#0  __strstr_sse2 (haystack_start=0xffffffffffffffff <Address 0xffffffffffffffff out of bounds>,
    needle_start=needle_start@entry=0x7f42a2ce5907 "charset=") at ../string/strstr.c:63
#1  0x00007f42a2bada93 in _nl_find_msg (domain_file=domain_file@entry=0x65f2e0, domainbinding=domainbinding@entry=0x65e010,
    msgid=0x112 <Address 0x112 out of bounds>, msgid@entry=0x400ba0 "", convert=convert@entry=1, lengthp=lengthp@entry=0x7fff8b9c8388)
    at dcigettext.c:948
#2  0x00007f42a2bae1ab in __dcigettext (domainname=0x65f260 "existing-domain", msgid1=0x400ba0 "", msgid2=0x0, plural=0, n=0, category=5)
    at dcigettext.c:630
#3  0x0000000000400821 in positive_gettext_test () at nls-test.c:44
#4  0x0000000000400aae in main (argc=2, argv=0x7fff8b9c8548) at nls-test.c:115
(gdb)

Success! This looks exactly like the second failure reported by the user.

We move on to the last call site line 1259 in intl/loadmsgcat.c.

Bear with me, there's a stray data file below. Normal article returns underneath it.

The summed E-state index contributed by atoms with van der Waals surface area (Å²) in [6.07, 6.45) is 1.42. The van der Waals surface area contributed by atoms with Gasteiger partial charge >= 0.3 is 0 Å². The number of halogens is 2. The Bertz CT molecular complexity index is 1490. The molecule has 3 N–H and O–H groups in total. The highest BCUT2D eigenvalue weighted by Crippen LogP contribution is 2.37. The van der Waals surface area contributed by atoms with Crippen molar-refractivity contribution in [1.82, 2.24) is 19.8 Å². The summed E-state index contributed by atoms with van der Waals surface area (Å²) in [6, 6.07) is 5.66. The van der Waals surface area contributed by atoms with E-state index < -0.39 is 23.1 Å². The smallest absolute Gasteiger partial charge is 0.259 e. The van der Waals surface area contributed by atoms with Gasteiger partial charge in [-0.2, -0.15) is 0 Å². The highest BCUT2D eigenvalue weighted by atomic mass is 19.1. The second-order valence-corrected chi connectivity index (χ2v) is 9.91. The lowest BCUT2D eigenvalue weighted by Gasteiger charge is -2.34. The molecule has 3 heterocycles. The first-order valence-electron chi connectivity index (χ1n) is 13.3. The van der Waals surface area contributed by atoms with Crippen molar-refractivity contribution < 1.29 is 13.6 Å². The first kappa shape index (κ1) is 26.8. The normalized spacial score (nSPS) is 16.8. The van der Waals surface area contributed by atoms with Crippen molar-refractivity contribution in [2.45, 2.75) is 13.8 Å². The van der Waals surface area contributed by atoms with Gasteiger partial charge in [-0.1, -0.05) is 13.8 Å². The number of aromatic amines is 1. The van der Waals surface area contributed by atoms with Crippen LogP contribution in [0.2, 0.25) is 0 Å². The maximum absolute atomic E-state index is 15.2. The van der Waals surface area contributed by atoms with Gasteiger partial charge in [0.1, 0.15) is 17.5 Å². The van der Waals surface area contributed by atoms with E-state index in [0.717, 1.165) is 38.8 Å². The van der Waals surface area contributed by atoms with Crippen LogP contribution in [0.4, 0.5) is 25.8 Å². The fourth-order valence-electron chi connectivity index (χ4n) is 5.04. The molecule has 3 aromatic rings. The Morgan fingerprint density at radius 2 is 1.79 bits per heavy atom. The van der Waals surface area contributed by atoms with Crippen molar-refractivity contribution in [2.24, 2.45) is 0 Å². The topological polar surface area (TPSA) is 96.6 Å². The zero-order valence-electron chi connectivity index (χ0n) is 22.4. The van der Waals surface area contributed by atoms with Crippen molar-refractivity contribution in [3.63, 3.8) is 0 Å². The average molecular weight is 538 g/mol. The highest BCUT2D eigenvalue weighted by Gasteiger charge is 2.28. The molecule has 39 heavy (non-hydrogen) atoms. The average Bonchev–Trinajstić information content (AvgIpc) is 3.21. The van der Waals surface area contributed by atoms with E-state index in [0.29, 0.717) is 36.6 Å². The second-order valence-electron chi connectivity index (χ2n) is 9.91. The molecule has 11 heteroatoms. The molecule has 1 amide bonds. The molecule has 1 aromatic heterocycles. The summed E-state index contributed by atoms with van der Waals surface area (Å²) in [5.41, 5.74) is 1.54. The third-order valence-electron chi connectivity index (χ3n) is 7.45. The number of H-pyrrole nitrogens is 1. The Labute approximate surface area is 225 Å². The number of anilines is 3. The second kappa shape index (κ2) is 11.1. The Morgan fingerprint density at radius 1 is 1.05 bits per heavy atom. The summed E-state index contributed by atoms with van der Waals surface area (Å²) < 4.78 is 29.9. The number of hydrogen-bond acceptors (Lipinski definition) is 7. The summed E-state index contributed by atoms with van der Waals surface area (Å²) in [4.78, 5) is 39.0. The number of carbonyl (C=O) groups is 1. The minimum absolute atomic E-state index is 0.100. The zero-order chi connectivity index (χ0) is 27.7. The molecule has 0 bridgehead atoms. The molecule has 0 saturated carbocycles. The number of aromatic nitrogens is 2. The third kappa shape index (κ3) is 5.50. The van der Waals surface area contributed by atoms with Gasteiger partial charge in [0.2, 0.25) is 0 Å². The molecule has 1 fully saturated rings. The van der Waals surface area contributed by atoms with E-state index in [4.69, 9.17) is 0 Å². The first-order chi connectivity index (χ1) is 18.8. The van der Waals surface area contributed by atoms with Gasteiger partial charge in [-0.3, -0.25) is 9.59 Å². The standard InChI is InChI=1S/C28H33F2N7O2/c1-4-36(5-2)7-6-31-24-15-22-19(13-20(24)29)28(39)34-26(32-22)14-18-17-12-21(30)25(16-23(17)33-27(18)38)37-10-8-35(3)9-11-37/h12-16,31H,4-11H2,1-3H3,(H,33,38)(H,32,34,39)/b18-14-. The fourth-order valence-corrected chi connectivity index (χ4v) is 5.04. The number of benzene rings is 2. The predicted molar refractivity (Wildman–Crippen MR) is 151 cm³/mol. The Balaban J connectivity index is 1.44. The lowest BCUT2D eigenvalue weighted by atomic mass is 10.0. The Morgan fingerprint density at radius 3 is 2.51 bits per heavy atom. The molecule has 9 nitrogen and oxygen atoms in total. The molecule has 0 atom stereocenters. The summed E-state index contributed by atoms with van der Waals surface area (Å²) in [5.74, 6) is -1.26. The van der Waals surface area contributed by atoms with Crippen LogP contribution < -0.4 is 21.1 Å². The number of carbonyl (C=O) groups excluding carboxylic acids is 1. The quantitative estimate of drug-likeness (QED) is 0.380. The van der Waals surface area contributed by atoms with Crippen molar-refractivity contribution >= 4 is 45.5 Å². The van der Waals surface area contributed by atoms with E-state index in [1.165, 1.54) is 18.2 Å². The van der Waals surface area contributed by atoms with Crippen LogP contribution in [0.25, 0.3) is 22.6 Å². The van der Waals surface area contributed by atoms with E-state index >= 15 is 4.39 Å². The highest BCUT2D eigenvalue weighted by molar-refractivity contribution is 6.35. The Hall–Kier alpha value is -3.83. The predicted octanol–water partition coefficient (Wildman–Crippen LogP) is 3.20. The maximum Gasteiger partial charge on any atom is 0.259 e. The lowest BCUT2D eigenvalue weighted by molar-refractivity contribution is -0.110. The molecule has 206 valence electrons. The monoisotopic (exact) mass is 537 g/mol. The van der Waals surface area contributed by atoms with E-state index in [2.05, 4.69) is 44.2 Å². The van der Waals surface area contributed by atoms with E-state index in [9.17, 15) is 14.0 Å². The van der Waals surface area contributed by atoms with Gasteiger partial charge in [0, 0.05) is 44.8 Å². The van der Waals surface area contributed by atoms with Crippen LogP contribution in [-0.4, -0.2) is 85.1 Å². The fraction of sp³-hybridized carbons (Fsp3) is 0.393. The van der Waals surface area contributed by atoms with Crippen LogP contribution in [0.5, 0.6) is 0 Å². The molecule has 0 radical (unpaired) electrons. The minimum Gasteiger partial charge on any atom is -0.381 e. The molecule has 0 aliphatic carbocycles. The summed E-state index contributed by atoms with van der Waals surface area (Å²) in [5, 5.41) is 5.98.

We choose to set a statement on line 1260, the only available line with debug information nearest to 1259.

We use the following script:

probe process("/home/carlos/build/glibc/libc.so").statement("_nl_load_domain@*loadmsgcat.c:1260")
{
    printf ("_nl_load_domain: nullentry is '%x'n", $nullentry);
    printf ("_nl_load_domain: Forcing nullentry to -1 to simulate _nl_find_msg failure.n");
    $nullentry = -1;
}

Run it like this:

sudo stap -g nls-step3a.stp --sysroot=/
 --sysenv=GCONV_PATH=/home/carlos/build/glibc/iconvdata
 --sysenv=LOCPATH=/home/carlos/support/bug/localedir:/home/carlos/build/glibc/localedata
 -c "/home/carlos/support/bug/nls-test /home/carlos/support/bug/domaindir"
 > out.txt
[sudo] password for carlos:
Warning: child process exited with signal 11 (Segmentation fault)
WARNING: /usr/bin/staprun exited with status: 1
Pass 5: run failed.  [man error::pass5]

This is an unexpected and new failure. Something the user hasn’t reported yet!

Loading the core file in gdb:

[carlos@koi bug]$ gdb -c core.19031 ./nls-test
GNU gdb (GDB) Fedora (7.4.50.20120120-54.fc17)
Copyright (C) 2012 Free Software Foundation, Inc.
License GPLv3+: GNU GPL version 3 or later <http://gnu.org/licenses/gpl.html>
This is free software: you are free to change and redistribute it.
There is NO WARRANTY, to the extent permitted by law.  Type "show copying"
and "show warranty" for details.